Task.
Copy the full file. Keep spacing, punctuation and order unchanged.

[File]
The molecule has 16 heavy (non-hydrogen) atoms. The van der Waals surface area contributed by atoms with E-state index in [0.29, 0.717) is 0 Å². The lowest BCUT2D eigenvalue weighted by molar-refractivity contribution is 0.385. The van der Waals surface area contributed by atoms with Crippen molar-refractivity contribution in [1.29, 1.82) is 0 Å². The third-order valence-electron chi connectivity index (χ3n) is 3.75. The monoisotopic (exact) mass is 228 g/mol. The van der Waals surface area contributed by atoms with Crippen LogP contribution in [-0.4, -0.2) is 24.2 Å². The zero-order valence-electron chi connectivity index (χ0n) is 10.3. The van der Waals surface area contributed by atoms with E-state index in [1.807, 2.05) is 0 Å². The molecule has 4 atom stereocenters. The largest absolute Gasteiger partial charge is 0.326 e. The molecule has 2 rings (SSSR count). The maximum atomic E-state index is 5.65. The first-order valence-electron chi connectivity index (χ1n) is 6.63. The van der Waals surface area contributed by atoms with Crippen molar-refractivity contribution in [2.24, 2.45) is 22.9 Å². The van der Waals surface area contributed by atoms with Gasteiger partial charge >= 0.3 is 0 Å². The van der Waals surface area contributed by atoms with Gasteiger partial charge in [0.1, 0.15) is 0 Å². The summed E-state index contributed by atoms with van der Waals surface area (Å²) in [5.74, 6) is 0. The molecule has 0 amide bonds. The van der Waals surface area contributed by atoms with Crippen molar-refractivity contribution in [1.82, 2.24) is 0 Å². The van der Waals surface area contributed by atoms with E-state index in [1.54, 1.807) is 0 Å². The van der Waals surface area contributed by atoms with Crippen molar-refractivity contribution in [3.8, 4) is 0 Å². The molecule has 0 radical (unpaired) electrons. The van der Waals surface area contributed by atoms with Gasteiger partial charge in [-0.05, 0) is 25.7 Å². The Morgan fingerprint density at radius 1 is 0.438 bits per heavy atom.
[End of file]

The molecule has 16 heavy (non-hydrogen) atoms. The van der Waals surface area contributed by atoms with E-state index in [0.29, 0.717) is 0 Å². The lowest BCUT2D eigenvalue weighted by molar-refractivity contribution is 0.385. The van der Waals surface area contributed by atoms with Crippen molar-refractivity contribution in [1.29, 1.82) is 0 Å². The third-order valence-electron chi connectivity index (χ3n) is 3.75. The monoisotopic (exact) mass is 228 g/mol. The van der Waals surface area contributed by atoms with Crippen LogP contribution in [-0.4, -0.2) is 24.2 Å². The zero-order valence-electron chi connectivity index (χ0n) is 10.3. The van der Waals surface area contributed by atoms with E-state index in [1.807, 2.05) is 0 Å². The molecule has 4 atom stereocenters. The largest absolute Gasteiger partial charge is 0.326 e. The molecule has 2 rings (SSSR count). The maximum atomic E-state index is 5.65. The first-order valence-electron chi connectivity index (χ1n) is 6.63. The van der Waals surface area contributed by atoms with Crippen molar-refractivity contribution in [2.24, 2.45) is 22.9 Å². The van der Waals surface area contributed by atoms with Gasteiger partial charge >= 0.3 is 0 Å². The van der Waals surface area contributed by atoms with Gasteiger partial charge in [0.1, 0.15) is 0 Å². The summed E-state index contributed by atoms with van der Waals surface area (Å²) in [5.74, 6) is 0. The molecule has 0 amide bonds. The van der Waals surface area contributed by atoms with Crippen molar-refractivity contribution in [1.82, 2.24) is 0 Å². The van der Waals surface area contributed by atoms with E-state index in [1.54, 1.807) is 0 Å². The van der Waals surface area contributed by atoms with Crippen molar-refractivity contribution in [3.8, 4) is 0 Å². The molecule has 0 radical (unpaired) electrons. The van der Waals surface area contributed by atoms with Gasteiger partial charge in [-0.05, 0) is 25.7 Å². The Morgan fingerprint density at radius 1 is 0.438 bits per heavy atom.